With golf courses reopening in England two weeks from today, now is the time to start preparing yourself for a long-awaited return to the fairways.
Many people wonder why this most naturally of socially-distanced sports was ever closed in the first place, however, at long last, thousands of golf-starved players will be heading back to the fairways on March 29.
If you’re lucky, your golf club has kept its greenkeeping team fully employed and the course will be in great shape. Despite a cold and wet January and February, the weather has been relatively kind of late, and with no winter golfers making divots and pitch marks, playing conditions should be excellent, especially now that temperatures are rising and spring is in the air. But please bear in mind that some courses have had to furlough the bulk of their staff, and many vital course works may have been delayed, so be patient and allow time for the course to get back into tip top condition.
Here’s a quick guide on how best to prepare for golf’s return….
- BE REALISTIC ABOUT YOUR FITNESS
The various lockdowns have seen most of us eat and drink more and exercise less, so don’t be surprised if walking for 3½-4 hours with your clubs in tow will prove a little harder than it was before. So unless you’ve been pounding your Peleton over the last three months, you might want to ease back into things gently, rather than playing five times a week – although most clubs will be restricting the number of rounds you can play in a given period anyway.
- STRETCH YOUR GOLFING MUSCLES
Don’t wait until you step onto the first tee on March 29, or shortly after, before you stretch your golfing muscles. Take a club into the back garden or an open space and take some repeated practice swings, and also take time to stretch the key golfing muscles. Take a look at former European Tour player Andrew Murray’s excellent getbacktogolf videos on his Twitter page for some great stretching and warm-up exercises, so that you don’t pull a muscle on your first outing in months.
- EQUIPMENT MOT
If you haven’t seen your golf bag since 2020, now’s the time to see if your equipment needs some attention. Here’s a quick checklist of things to look out for:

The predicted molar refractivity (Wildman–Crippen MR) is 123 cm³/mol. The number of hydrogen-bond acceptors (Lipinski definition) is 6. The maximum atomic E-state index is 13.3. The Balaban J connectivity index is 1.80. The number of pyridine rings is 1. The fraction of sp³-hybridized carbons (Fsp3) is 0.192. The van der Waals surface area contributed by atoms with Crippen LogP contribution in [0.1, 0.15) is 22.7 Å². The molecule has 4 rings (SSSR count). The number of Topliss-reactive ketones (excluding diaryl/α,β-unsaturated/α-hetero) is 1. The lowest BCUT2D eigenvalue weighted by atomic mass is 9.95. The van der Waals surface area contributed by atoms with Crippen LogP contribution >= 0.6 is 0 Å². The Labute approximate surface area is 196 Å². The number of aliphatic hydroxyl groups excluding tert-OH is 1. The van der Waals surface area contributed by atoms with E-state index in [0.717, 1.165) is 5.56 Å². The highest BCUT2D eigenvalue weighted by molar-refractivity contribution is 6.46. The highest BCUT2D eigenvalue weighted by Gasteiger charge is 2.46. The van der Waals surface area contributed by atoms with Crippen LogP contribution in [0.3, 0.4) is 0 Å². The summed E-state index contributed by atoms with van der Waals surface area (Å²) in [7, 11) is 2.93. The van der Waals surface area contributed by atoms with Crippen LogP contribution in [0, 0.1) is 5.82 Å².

– If your grips are slippery, brush them with a light sandpaper and then wash them with a warm, soapy water. Let the grips dry naturally. If they are beyond repair, get your pro to fit new ones. For irons, make sure to replace all of them at the same time to ensure consistency of feel.
– Clean the grooves of your irons and wedges. Warm water, a gently abrasive sponge, and a reasonably sharp-edged tool – not a wooden golf tee – should get those grooves free of mud and dirt and gripping the ball for extra spin
– Check your golf shoes have the full complement of cleats and, if you wear spikeless shoes, that the treads aren’t overly worn. Give the uppers a clean with a damp cloth and apply a waterproofing wax polish.
– Check what’s in your golf bag. Get rid of all those empty sweet wrappers, half-drunk bottles of water, rotten fruit, broken tees and scuffed golf balls. Re-stock with new balls – preferably the same model for consistency – a fresh glove, and some healthy snacks, and a clean hand towel to dry any wet grips.
– Wash your waterproofs and check your umbrella. The weather is always changeable at this time of year, so make sure you have the necessary kit to keep you warm and dry should conditions change mid-round.
– Give your trolley an MOT. Clean the wheels and frame, check the straps are in good working order, and, if you have a power trolley, make sure the battery is fully charged to avoid having to drag it round the last seven holes on your first round back.
GOLF UNDER COVID RESTRICTIONS
– Pro shops, clubhouses and changing rooms don’t properly open until April 12, so make sure you’ve got everything you need before you arrive at the club.
– Check if your club will be organising takeaway drinks and foods, as not all of them will be. – Golf courses are only open for pre-booked tee times, so make sure you book ahead to avoid twiddling your thumbs until May. Some private clubs will be members-only in the short-term, while others will allow a limited number of visitors at restricted times.
– Don’t touch the flag; remember to remove the ball from the hole with your putter, or without touching the edges; use elbows to greet players rather than handshakes and maintain social distancing at all times when playing with golfers outside of your bubble.